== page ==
Surfing with Sarah
An epic opportunity for novice surfers, take a lesson or two with Surfing with Sarah
The lure of wide-open beaches, a variety of breaks, consistent winds and strong swells – all of this together is the makings of New Zealand’s surf city.
Whatever your reason to come to Gisborne, in search of epic surf, in hopes of that endless wave - the Land of the First Light won’t disappoint. Whether you’re a beginner, intermediate or pro surfer, here’s just a few of our favourite places to hang ten.
Safe shallow beach often with small waves good for learners. Waikanae Surf Club if you want to swim between the flags. It’s right along the new boardwalk - Oneroa Beachfront Cycle and Walkway. There are free BBQs there to use and Olympic pools - with showers to boot - so you can spend the entire day there with some good facilities nearby.
This Northern Part of Makorori by the houses is a good spot when there is a North East Seabreeze so perfect for summer afternoons. With softer and smaller swells, this is ideal for beginners and kids. Lots of ample parking and a great area for a picnic or a snooze under a tree.
A sandy beach break with waves most of the year with one main peak both left and right handers. Heaps of parking, in middle of Poverty Bay with great views of Young Nicks Head. Planes from the airport fly over this beach so you might catch a glimpse as you fly in. Take a drive down the “Mad Mile” down to the Waipoa River mouth for a spot of fishing.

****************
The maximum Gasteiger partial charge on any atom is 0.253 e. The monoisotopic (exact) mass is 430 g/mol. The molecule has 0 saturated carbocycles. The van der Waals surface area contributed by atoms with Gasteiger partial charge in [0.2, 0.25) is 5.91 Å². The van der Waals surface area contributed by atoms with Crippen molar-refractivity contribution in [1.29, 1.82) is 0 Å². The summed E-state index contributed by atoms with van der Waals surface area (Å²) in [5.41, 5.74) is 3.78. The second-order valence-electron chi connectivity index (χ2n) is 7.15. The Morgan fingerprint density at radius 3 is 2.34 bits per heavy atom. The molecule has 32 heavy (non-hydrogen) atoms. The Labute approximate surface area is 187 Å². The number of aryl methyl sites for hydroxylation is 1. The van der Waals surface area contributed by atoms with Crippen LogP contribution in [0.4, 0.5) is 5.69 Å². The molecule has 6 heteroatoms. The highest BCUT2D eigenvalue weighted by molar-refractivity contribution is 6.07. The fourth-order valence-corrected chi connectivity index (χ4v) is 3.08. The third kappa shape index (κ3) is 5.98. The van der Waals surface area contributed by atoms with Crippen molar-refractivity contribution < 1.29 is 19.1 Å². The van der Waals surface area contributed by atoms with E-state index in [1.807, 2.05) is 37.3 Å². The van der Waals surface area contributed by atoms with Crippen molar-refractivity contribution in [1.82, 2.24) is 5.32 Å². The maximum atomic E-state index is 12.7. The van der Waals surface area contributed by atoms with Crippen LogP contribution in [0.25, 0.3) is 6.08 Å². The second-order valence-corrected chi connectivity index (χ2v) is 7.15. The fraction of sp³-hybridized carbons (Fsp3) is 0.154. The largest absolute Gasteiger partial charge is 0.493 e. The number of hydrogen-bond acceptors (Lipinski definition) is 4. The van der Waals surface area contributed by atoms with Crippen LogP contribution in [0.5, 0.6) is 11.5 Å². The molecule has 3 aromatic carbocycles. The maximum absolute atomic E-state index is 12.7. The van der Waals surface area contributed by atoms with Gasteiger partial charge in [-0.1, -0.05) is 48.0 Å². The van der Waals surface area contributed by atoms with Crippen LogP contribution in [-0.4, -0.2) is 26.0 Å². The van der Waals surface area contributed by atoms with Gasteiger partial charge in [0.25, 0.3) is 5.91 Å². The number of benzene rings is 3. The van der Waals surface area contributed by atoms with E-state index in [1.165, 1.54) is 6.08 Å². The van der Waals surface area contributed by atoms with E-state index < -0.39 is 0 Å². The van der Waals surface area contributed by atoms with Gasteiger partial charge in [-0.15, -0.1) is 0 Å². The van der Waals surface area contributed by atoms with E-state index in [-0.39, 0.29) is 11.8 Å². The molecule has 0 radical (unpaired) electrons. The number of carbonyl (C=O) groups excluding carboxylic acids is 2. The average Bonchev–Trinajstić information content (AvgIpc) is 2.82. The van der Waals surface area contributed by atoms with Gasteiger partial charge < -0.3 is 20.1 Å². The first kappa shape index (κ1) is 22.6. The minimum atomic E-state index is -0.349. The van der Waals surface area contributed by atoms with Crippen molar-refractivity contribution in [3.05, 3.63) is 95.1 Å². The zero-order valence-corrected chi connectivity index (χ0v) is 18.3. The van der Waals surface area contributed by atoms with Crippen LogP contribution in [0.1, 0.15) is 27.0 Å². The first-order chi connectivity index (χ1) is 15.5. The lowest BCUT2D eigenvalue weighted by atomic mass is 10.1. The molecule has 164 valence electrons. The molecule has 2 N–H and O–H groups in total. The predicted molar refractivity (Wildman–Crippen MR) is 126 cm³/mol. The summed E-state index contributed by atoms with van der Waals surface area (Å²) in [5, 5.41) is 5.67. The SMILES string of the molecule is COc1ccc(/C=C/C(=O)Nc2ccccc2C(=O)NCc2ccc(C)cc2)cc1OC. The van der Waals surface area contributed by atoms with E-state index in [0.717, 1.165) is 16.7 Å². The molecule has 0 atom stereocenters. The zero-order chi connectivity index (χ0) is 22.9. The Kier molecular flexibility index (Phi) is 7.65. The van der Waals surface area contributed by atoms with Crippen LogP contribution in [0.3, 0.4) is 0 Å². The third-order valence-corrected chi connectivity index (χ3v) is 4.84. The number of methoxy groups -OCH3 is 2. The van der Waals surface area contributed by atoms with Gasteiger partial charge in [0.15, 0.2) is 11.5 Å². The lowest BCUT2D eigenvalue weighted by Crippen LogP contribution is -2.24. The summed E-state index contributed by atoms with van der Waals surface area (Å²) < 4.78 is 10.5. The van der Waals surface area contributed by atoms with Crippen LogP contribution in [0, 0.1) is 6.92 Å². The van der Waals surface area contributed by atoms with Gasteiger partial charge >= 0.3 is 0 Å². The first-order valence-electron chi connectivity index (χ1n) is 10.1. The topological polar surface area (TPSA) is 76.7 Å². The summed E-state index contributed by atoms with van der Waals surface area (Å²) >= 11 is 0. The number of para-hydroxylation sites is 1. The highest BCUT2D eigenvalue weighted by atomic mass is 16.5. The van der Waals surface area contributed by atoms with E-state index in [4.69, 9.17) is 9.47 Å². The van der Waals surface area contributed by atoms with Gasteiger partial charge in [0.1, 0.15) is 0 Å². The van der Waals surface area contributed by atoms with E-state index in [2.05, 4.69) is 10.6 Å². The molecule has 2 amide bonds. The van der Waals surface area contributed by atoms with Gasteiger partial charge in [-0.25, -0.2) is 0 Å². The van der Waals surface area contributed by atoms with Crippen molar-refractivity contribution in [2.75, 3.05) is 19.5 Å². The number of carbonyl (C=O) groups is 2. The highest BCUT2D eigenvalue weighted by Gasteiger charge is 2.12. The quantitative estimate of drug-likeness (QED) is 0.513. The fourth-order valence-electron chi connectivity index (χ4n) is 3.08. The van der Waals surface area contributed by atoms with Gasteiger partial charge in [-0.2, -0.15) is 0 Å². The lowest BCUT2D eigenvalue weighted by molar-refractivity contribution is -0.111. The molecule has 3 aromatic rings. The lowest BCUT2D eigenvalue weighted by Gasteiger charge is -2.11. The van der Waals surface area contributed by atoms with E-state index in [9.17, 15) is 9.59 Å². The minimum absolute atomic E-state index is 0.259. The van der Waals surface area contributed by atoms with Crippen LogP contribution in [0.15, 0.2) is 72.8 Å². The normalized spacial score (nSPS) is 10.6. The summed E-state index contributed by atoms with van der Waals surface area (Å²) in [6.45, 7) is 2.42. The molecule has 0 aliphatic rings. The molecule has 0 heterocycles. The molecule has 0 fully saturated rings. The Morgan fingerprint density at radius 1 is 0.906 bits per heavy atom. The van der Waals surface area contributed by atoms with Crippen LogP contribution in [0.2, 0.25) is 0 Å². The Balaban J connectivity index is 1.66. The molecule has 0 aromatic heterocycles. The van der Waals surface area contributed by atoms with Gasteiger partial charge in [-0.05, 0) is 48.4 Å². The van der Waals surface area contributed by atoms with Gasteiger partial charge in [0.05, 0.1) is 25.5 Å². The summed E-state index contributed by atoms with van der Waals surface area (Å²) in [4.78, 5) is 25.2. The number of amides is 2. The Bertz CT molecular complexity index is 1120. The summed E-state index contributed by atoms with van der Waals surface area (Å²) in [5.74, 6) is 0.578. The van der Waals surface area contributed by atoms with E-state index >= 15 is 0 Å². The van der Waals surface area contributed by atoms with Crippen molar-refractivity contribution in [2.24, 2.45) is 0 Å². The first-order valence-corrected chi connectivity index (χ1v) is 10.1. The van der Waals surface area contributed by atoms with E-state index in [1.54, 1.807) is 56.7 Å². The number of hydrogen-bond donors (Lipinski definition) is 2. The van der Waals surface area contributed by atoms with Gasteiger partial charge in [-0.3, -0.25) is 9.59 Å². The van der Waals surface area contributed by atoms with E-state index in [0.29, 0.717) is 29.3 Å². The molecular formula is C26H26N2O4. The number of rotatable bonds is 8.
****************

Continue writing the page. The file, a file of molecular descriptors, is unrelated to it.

Untouched, picturesque and a wicked spot to watch the sunrise while you are out there catching some waves. Very handy that there is overnight campervan parking available too. The southern part of the beach gets plenty of surf and has some of the most consistent surf in Gisborne. Keep a look out for visiting seals in the winter months!
Consistent waves you can count on throughout the year. Good variety of beach breaks, both left and right and just beautiful barrels. Ground swells are more common here than wind swells. This ride can be quite a heavy, dumpy wave so you end up slammed into the sand if you get dumped too near the shore. Lots of good places to access the beach so you can find yourself the perfect spot.
World-class beach break, with sandy beach breaks and several peaks down the beach. From barrels to hollows, waves come in fast and powerful here. Can be a tough paddle when it’s big and packs a bit of power compared to other breaks.
Blacks Beach on the Mahia Peninsula delivers super consistent right hand reef breaks onto a stunning black sand beach. Waves crank here at least twice a week and best at low tide in a southerly swell. Just keep a watch out for the shallow reefs here.
A secret spot and bit of localism! So make friends with locals and see if they will share some tales about The Island with you. Really for advanced surfers only since it could take between 15-30 minutes to paddle to The Island on a shortboard, depending on weather conditions and your fitness levels.